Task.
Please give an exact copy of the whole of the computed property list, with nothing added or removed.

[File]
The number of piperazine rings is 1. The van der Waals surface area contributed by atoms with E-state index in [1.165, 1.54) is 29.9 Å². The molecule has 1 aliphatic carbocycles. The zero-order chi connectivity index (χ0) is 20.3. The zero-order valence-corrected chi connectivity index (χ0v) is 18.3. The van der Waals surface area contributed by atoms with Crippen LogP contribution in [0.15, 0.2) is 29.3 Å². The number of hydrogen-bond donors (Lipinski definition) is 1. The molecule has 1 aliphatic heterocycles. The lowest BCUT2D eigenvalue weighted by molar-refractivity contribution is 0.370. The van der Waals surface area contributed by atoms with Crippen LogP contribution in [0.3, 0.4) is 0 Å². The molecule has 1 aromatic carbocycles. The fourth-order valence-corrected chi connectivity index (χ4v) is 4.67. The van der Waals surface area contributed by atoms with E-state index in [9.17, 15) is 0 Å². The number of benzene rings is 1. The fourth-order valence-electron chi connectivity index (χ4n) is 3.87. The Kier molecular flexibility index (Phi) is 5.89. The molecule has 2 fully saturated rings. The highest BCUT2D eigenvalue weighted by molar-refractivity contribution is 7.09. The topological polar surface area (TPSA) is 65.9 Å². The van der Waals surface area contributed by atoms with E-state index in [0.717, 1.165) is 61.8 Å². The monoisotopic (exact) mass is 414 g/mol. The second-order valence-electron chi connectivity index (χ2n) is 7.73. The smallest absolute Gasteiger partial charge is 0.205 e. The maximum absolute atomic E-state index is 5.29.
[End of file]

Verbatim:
The number of piperazine rings is 1. The van der Waals surface area contributed by atoms with E-state index in [1.165, 1.54) is 29.9 Å². The molecule has 1 aliphatic carbocycles. The zero-order chi connectivity index (χ0) is 20.3. The zero-order valence-corrected chi connectivity index (χ0v) is 18.3. The van der Waals surface area contributed by atoms with Crippen LogP contribution in [0.15, 0.2) is 29.3 Å². The number of hydrogen-bond donors (Lipinski definition) is 1. The molecule has 1 aliphatic heterocycles. The lowest BCUT2D eigenvalue weighted by molar-refractivity contribution is 0.370. The van der Waals surface area contributed by atoms with Crippen LogP contribution in [0.3, 0.4) is 0 Å². The molecule has 1 aromatic carbocycles. The fourth-order valence-corrected chi connectivity index (χ4v) is 4.67. The van der Waals surface area contributed by atoms with E-state index in [9.17, 15) is 0 Å². The number of benzene rings is 1. The fourth-order valence-electron chi connectivity index (χ4n) is 3.87. The Kier molecular flexibility index (Phi) is 5.89. The molecule has 2 fully saturated rings. The highest BCUT2D eigenvalue weighted by molar-refractivity contribution is 7.09. The topological polar surface area (TPSA) is 65.9 Å². The van der Waals surface area contributed by atoms with E-state index in [0.717, 1.165) is 61.8 Å². The monoisotopic (exact) mass is 414 g/mol. The second-order valence-electron chi connectivity index (χ2n) is 7.73. The smallest absolute Gasteiger partial charge is 0.205 e. The maximum absolute atomic E-state index is 5.29.